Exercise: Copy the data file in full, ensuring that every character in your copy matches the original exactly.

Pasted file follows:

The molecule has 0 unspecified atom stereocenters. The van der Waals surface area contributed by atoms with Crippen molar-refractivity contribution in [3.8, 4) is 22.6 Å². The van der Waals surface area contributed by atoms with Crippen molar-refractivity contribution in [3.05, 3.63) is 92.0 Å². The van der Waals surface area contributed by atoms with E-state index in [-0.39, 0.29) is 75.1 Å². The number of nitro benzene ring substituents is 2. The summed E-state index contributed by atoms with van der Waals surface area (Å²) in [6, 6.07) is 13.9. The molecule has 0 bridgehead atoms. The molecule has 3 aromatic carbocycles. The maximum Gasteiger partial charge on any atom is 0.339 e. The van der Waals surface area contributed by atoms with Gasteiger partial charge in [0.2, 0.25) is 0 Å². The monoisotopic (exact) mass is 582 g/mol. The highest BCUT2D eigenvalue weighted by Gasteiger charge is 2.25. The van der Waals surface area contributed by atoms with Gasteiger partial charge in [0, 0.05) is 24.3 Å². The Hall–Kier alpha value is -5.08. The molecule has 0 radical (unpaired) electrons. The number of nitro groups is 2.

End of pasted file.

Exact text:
The molecule has 0 unspecified atom stereocenters. The van der Waals surface area contributed by atoms with Crippen molar-refractivity contribution in [3.8, 4) is 22.6 Å². The van der Waals surface area contributed by atoms with Crippen molar-refractivity contribution in [3.05, 3.63) is 92.0 Å². The van der Waals surface area contributed by atoms with E-state index in [-0.39, 0.29) is 75.1 Å². The number of nitro benzene ring substituents is 2. The summed E-state index contributed by atoms with van der Waals surface area (Å²) in [6, 6.07) is 13.9. The molecule has 0 bridgehead atoms. The molecule has 3 aromatic carbocycles. The maximum Gasteiger partial charge on any atom is 0.339 e. The van der Waals surface area contributed by atoms with Gasteiger partial charge in [0.2, 0.25) is 0 Å². The monoisotopic (exact) mass is 582 g/mol. The highest BCUT2D eigenvalue weighted by Gasteiger charge is 2.25. The van der Waals surface area contributed by atoms with Gasteiger partial charge in [0, 0.05) is 24.3 Å². The Hall–Kier alpha value is -5.08. The molecule has 0 radical (unpaired) electrons. The number of nitro groups is 2.